Morocco is a country in North Africa; it has Spain to it’s north, Mauritania and Western Sahara to the south, Algeria to the east. It is the European gateway to Africa with a large history of imports and exports between Europe, Morocco, and Sub-Saharan Africa. The location of Morocco is undoubtedly a reason that the design within the country is so unique, however there are also other reasons as well.
Morocco has a blending of different cultures; Arabs, Berbers, Spanish, and French- each contributes it’s own flavor to the eclectic and colorful design that is so noticeable within the country.
The term Moor relates to people that are indigenous to North Africa and originally traces back to indigenous Maghrebine Berbers, however it is also used to describe Arabs as well. The term Moorish, in relation to design and architecture, is used to describe what originated from the western Islamic world. This brought rise to the style of Moorish arches and intricate, colorful tile work called zellij (mosaic) or azulejo (tin glazed ceramic).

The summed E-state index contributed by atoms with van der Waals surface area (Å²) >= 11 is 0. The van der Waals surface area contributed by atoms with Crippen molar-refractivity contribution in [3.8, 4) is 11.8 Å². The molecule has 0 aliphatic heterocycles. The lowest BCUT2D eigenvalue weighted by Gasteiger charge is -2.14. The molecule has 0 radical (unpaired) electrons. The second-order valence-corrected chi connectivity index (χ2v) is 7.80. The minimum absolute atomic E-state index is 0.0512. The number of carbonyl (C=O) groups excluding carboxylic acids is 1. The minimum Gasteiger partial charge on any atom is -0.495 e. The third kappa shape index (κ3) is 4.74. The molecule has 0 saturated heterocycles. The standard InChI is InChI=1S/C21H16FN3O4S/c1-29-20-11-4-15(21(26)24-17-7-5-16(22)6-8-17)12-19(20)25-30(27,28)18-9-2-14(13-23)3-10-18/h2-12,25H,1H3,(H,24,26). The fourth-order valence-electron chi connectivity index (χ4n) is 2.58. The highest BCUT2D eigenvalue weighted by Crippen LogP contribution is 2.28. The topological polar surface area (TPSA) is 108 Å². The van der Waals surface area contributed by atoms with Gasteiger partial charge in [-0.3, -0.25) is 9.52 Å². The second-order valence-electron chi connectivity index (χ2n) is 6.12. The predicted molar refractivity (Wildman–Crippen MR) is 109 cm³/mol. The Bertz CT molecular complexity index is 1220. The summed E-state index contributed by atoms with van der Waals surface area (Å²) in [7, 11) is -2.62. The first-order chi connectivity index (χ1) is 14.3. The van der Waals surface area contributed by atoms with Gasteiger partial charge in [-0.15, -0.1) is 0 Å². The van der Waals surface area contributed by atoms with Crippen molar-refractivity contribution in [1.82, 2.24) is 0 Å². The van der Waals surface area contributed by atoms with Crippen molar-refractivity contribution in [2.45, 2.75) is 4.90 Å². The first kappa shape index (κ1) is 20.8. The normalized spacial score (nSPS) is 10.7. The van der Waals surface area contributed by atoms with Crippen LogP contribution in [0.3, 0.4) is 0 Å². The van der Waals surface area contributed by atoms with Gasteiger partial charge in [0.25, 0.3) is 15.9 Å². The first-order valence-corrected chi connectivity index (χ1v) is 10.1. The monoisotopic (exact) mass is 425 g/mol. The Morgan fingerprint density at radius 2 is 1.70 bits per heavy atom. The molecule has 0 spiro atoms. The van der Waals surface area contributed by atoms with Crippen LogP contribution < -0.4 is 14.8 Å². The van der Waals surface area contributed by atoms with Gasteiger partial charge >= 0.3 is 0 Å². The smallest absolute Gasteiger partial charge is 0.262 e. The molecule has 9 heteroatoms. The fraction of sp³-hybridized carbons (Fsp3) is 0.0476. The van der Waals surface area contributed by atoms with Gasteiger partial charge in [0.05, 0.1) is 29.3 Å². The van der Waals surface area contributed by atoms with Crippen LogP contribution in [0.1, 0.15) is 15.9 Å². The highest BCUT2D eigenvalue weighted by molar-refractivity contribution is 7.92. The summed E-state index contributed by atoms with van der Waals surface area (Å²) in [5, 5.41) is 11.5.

Another aspect of Moroccan design is a type of marquetry which is heavily influenced by the Islamic world. Marquetry is a specific wood inlay type of design.
Moorish/ Islamic influences are the most noticeable aspects of Moroccan interior design and architecture.
What you will first notice upon entry into a hotel, or even the home of a local, are the bright colors and patterns, mosaic tiles, pillows and furniture with contrasting colors, extravagant rugs, silk fabrics, and intricate wood inlay- all at once. It seems like too much for the eyes to take in, yet somehow they do, and once your brain is done processing the colors and detail you are left in a comfortable daze. Welcome to the design of Morocco.
The Spanish influence is noticeable in the north and coastal cities in Morocco with the main feature being white stucco walls. Sidi Ifni is a good example of the Spanish architectural influence in Morocco; it is full of Spanish protectorate era buildings with flat white walls and art-deco design.
We’ve discussed some of the components of Moroccan design, but not the whole picture. What makes Moroccan design so unique is the way it is carefully put together; an eclectic mix of patterns, color, and arches that somehow form a united and aesthetically pleasing effect when combined.